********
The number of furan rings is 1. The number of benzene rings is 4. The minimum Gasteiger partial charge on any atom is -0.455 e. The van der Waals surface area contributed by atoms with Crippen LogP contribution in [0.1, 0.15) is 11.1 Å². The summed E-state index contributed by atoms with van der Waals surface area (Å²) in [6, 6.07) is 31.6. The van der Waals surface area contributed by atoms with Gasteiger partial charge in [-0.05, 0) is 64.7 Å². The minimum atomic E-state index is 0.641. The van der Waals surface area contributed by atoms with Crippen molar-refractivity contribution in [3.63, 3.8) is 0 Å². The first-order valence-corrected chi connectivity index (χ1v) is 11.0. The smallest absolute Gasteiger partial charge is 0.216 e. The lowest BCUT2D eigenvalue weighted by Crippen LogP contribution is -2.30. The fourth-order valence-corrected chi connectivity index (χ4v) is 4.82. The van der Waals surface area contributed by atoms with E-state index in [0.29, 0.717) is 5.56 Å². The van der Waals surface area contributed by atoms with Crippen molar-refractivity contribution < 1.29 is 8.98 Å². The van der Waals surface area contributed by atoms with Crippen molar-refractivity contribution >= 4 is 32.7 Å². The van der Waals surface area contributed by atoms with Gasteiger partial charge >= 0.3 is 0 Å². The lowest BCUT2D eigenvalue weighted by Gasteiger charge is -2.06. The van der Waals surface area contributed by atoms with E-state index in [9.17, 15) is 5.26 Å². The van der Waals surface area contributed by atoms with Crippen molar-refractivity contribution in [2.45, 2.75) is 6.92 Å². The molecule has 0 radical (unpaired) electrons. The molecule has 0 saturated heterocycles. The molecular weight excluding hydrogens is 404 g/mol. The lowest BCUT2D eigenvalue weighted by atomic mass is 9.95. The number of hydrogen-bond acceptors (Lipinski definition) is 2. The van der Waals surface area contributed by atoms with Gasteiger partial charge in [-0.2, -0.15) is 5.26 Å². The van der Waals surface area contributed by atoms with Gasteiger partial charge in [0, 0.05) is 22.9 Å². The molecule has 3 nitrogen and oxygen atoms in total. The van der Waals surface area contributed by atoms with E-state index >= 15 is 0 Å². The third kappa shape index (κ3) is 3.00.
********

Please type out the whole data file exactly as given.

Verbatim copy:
The number of furan rings is 1. The number of benzene rings is 4. The minimum Gasteiger partial charge on any atom is -0.455 e. The van der Waals surface area contributed by atoms with Crippen LogP contribution in [0.1, 0.15) is 11.1 Å². The summed E-state index contributed by atoms with van der Waals surface area (Å²) in [6, 6.07) is 31.6. The van der Waals surface area contributed by atoms with Gasteiger partial charge in [-0.05, 0) is 64.7 Å². The minimum atomic E-state index is 0.641. The van der Waals surface area contributed by atoms with Crippen molar-refractivity contribution in [3.63, 3.8) is 0 Å². The first-order valence-corrected chi connectivity index (χ1v) is 11.0. The smallest absolute Gasteiger partial charge is 0.216 e. The lowest BCUT2D eigenvalue weighted by Crippen LogP contribution is -2.30. The fourth-order valence-corrected chi connectivity index (χ4v) is 4.82. The van der Waals surface area contributed by atoms with E-state index in [0.29, 0.717) is 5.56 Å². The van der Waals surface area contributed by atoms with Crippen molar-refractivity contribution < 1.29 is 8.98 Å². The van der Waals surface area contributed by atoms with Crippen molar-refractivity contribution >= 4 is 32.7 Å². The van der Waals surface area contributed by atoms with Gasteiger partial charge >= 0.3 is 0 Å². The lowest BCUT2D eigenvalue weighted by Gasteiger charge is -2.06. The van der Waals surface area contributed by atoms with E-state index in [9.17, 15) is 5.26 Å². The van der Waals surface area contributed by atoms with Crippen molar-refractivity contribution in [2.45, 2.75) is 6.92 Å². The molecule has 0 radical (unpaired) electrons. The molecule has 0 saturated heterocycles. The molecular weight excluding hydrogens is 404 g/mol. The lowest BCUT2D eigenvalue weighted by atomic mass is 9.95. The number of hydrogen-bond acceptors (Lipinski definition) is 2. The van der Waals surface area contributed by atoms with Gasteiger partial charge in [-0.2, -0.15) is 5.26 Å². The van der Waals surface area contributed by atoms with Gasteiger partial charge in [0, 0.05) is 22.9 Å². The molecule has 3 nitrogen and oxygen atoms in total. The van der Waals surface area contributed by atoms with E-state index >= 15 is 0 Å². The third kappa shape index (κ3) is 3.00.